Turn Your Bloody Mary Cocktail Into A Bright, Tasty Tomato Salad

Bloody Mary as drink and salad
Bloody Mary as drink and salad - Static Media / Shutterstock / Instagram

Why does a Bloody Mary stand in a class by itself? Why is it so revered for restorative properties that it has earned a place at the breakfast and brunch table? Well, because a Bloody Mary is so much more than just a cocktail. To state the obvious, it is savory and vegetable-centered, eschewing the fruity sweetness that most cocktails hang on. What's more? It is dense and opaque, packed with, yes, alcohol, but also piquant flavors and fiber. There are austere versions, but more commonly these days, a Bloody Mary is stout and thick and overflowing with a bevy of garnishes, from light, classic celery to more outlandish fare, like cheeseburgers.

The flavors that make up a classic Bloody Mary -- tomato, celery, salt, horseradish, olives, lemon, hot sauce, black pepper, etc. -- work wonders in a glass. That said, they needn't be contained to just one beverage or even be married to alcohol to be appreciated together. When summer tomatoes are ripe and delicious, consider turning them into a salad with a healthy dose of inspiration from a Bloody Mary. Tomatoes, celery, cucumbers, and olives make up the bulk of the salad, providing tartness, salt, and crunch in every bite. Even blood-red beets would be welcome. The dressing should lean heavily on staples like hot sauce, Worcestershire sauce, lemon juice, and horseradish, giving spice and zing to the vegetables below.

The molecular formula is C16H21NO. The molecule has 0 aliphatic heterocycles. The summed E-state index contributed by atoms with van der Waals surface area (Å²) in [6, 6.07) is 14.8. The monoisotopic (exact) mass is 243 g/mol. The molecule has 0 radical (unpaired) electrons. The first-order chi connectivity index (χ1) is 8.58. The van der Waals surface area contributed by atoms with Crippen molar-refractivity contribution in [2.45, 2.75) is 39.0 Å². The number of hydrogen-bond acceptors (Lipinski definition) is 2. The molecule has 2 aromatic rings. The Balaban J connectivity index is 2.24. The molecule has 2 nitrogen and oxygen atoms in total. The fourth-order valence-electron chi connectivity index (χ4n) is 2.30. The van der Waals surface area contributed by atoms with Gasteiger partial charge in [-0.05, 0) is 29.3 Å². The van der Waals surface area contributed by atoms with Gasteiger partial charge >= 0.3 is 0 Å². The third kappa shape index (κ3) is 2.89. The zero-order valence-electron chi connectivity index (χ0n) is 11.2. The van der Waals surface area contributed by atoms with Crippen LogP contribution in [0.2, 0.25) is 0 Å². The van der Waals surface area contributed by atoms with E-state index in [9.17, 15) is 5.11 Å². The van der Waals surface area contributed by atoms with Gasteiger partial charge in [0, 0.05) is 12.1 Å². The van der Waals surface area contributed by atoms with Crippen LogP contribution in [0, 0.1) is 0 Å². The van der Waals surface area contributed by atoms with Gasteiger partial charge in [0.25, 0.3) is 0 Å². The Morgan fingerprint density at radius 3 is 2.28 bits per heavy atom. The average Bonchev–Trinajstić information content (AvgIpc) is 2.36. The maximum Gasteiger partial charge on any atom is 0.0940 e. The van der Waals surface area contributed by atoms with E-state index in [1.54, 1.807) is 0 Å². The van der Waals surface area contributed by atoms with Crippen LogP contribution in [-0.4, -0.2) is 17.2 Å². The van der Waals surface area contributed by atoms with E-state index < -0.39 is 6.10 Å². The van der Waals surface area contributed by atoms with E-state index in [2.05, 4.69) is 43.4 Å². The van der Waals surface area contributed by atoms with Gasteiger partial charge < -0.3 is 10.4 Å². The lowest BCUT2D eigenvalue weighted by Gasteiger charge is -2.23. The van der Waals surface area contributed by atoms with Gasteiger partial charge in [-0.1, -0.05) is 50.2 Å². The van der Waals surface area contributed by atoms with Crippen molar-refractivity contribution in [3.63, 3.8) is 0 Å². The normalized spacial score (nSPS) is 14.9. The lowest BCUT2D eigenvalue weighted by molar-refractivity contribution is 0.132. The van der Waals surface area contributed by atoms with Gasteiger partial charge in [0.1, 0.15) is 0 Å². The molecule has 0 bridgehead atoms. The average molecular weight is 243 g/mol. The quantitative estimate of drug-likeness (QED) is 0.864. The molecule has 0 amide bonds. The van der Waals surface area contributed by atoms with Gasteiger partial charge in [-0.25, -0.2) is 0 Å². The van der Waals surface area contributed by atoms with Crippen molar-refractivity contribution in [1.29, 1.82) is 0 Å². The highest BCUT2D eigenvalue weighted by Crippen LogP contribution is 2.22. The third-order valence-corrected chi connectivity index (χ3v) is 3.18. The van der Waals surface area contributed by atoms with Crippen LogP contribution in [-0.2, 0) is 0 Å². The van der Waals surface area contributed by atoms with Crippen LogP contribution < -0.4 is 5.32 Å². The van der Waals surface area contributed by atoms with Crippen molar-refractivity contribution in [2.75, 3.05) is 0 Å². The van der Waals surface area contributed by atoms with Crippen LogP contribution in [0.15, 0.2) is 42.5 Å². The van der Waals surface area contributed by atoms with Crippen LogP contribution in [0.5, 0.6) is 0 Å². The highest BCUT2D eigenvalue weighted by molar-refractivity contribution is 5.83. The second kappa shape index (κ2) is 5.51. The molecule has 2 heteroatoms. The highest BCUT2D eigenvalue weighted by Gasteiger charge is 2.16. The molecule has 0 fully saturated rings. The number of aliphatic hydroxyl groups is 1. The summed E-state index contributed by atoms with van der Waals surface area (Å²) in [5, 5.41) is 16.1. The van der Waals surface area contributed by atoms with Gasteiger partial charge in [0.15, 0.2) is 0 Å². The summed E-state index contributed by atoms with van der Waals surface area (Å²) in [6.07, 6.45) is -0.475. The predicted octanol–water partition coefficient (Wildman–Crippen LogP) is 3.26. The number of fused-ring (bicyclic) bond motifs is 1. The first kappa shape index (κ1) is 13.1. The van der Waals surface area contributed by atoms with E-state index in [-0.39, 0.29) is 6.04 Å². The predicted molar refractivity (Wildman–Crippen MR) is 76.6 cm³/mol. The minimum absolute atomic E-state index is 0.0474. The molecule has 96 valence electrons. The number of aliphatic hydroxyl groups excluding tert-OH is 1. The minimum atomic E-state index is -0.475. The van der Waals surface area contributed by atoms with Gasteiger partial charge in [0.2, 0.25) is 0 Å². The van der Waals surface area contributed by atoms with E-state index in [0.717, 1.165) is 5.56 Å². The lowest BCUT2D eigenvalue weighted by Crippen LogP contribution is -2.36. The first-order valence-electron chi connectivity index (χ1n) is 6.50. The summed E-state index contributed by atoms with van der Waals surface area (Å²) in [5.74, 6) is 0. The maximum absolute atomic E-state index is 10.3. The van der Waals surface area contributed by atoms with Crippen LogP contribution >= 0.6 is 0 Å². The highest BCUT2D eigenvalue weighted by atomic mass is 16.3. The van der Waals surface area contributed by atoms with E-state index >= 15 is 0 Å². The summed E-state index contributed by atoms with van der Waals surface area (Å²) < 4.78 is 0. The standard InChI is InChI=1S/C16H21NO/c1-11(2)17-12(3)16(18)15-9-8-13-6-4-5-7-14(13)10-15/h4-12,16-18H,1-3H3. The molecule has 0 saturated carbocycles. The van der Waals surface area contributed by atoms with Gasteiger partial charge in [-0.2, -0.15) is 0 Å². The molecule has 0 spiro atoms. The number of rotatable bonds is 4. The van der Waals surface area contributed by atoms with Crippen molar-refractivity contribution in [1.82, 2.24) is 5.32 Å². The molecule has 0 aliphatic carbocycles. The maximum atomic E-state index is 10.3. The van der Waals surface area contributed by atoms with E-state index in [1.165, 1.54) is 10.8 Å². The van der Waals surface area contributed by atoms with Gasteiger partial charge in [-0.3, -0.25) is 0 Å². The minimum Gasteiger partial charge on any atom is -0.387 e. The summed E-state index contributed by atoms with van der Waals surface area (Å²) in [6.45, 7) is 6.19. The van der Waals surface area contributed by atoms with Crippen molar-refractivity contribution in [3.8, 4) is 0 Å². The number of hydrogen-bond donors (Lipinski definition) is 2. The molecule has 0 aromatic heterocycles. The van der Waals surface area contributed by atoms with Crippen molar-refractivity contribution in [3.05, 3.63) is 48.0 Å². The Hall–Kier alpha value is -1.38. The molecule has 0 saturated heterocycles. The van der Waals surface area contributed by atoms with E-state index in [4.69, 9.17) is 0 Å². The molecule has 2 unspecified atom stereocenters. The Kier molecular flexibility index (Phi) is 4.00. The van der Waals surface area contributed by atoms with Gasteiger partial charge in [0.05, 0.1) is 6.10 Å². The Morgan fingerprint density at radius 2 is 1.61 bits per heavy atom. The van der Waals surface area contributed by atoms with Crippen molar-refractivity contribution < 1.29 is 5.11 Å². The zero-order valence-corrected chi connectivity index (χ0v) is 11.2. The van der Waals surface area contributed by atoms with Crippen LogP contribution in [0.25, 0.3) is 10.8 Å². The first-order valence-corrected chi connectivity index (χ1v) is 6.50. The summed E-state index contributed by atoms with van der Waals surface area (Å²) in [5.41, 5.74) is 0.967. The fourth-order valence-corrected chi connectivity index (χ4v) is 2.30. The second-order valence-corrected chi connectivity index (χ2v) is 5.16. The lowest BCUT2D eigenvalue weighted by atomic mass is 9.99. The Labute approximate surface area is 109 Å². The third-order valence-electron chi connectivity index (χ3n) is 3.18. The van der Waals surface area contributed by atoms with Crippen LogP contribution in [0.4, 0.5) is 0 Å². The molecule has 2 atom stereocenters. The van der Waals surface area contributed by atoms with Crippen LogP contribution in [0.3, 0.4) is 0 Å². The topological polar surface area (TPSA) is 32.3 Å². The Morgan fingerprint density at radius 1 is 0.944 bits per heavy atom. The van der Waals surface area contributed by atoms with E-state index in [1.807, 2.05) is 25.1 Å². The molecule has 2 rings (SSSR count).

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As Easy To Make As A Bloody Mary

bloody mary panzanella salad
bloody mary panzanella salad - Jacek Chabraszewski/Shutterstock

Constructing a Bloody Mary salad is relatively simple. Chop the tomatoes in accordance with their size. Large beefsteak tomatoes and heirlooms can be sliced thickly or cut into manageable wedges. Smaller tomatoes, such as cherry and grape varieties, can be halved. Cucumbers can either be sliced or crushed with the back of a knife for irregular chunks with loads of surface area. The olives -- and here salty green olives such as Castelvetranos work best -- should be sliced to about an eighth of an inch thickness. For the dressing, whisk together lemon juice, Worcestershire sauce, hot sauce or a bit of cayenne, a touch of grated horseradish, if you like, and olive oil. To this, you can also add spices, such as the aforementioned cayenne or even chili flakes as well as celery seeds or salt and black pepper.

The above is, of course, just a simple structure for a Bloody Mary salad covering the broad and common flavors and ingredients found therein. You can easily customize it, just as you might the cocktail. If you are a fan of heat or a particular hot sauce, make sure to add a few dashes to the dressing. And, just as proteins are so often used to garnish Bloody Marys, so, too, can they be added to this salad. Shrimp makes for not just a fun garnish, but plays well with the robust flavors of a Bloody Mary salad.

Read the original article on Tasting Table.